9. “For children and adolescents with clinically relevant post-traumatic stress symptoms, do psychological treatments when compared to treatment as usual, waiting list or no treatment, result in a clinically important reduction of symptoms, improved functioning/ quality of life, presence of disorder, or adverse effects?”
  10. “For children and adolescents with clinically relevant post-traumatic stress symptoms, do psychological treatments when compared to other psychological treatments, result in a clinically important reduction of symptoms, improved functioning/ quality of life, presence of disorder, or adverse effects?”
  11. “For adults with PTSD, do psychological treatments when compared to treatment as usual, waiting list or no treatment, result in a clinically important reduction of symptoms, improved functioning/ quality of life, presence of disorder, or adverse effects?”
  12. “For adults with PTSD, do psychological treatments when compared to other psychological treatments, result in a clinically important reduction of symptoms, improved functioning/ quality of life, presence of disorder, or adverse effects?”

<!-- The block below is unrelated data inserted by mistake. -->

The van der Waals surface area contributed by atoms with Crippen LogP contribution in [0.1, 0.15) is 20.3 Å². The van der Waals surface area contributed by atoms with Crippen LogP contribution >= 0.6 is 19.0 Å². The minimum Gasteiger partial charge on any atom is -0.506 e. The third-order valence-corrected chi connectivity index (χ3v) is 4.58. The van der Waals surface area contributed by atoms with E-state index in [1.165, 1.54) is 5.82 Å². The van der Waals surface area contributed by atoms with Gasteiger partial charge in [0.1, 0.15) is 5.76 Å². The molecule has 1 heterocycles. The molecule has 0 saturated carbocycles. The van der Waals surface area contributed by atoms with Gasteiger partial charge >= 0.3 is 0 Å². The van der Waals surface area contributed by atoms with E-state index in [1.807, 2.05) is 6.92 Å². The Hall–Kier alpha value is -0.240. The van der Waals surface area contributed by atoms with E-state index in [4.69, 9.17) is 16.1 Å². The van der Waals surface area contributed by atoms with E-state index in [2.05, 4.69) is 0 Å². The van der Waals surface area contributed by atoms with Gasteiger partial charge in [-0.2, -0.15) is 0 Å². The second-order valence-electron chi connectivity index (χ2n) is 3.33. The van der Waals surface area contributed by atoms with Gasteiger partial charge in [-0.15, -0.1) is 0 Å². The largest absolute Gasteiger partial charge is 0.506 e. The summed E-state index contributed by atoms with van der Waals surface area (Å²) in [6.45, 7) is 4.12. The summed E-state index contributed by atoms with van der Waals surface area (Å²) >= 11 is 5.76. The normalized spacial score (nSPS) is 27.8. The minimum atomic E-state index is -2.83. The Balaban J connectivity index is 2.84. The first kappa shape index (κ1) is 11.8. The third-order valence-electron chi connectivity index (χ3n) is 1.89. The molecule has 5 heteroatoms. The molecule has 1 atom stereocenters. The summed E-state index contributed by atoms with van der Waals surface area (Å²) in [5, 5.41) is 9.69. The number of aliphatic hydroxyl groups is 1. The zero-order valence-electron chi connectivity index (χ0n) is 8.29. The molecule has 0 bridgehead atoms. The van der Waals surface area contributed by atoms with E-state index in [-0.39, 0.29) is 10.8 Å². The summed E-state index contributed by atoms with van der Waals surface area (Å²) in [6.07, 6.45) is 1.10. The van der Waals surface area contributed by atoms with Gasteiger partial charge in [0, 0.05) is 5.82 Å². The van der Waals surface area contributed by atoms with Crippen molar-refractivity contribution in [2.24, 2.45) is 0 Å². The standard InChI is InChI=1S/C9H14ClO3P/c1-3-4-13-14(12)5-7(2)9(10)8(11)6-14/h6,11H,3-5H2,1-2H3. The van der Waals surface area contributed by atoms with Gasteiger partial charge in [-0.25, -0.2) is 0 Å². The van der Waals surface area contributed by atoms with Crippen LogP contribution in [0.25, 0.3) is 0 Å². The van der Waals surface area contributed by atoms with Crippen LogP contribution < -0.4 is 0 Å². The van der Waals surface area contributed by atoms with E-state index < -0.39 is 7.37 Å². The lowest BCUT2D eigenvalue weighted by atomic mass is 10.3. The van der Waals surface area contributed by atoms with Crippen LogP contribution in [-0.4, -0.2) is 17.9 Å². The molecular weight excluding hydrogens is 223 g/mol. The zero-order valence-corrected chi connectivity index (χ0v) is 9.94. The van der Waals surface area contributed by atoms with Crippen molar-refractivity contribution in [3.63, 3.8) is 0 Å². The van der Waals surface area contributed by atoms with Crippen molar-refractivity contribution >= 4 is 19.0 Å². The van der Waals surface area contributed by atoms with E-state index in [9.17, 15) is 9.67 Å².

13. “For children and adolescents with clinically relevant post-traumatic stress symptoms, do pharmacological treatments when compared to placebo result in a clinically important reduction of symptoms, improved functioning/ quality of life, presence of disorder, or adverse effects?”
  14. “For children and adolescents with clinically relevant post-traumatic stress symptoms, do pharmacological treatments when compared to other pharmacological or psychosocial interventions result in a clinically important reduction of symptoms, improved functioning/ quality of life, presence of disorder, or adverse effects?”
  15. “For adults with PTSD, do pharmacological treatments when compared to placebo result in a clinically important reduction of symptoms, improved functioning/ quality of life, presence of disorder, or adverse effects?”
  16. “For adults with PTSD, do pharmacological treatments when compared to other pharmacological or psychosocial interventions result in a clinically important reduction of symptoms, improved functioning/ quality of life, presence of disorder, or adverse effects?”
  17. “For children and adolescents with clinically relevant post-traumatic stress symptoms, do non-psychological and non-pharmacological treatments/interventions when compared to treatment as usual, waiting list or no treatment, result in a clinically important reduction of symptoms, improved functioning/ quality of life, presence of disorder, or adverse effects?”
  18. “For children and adolescents with clinically relevant post-traumatic stress symptoms, do non-psychological and non-pharmacological treatments/interventions when compared to other treatments, result in a clinically important reduction of symptoms, improved functioning/ quality of life, presence of disorder, or adverse effects?”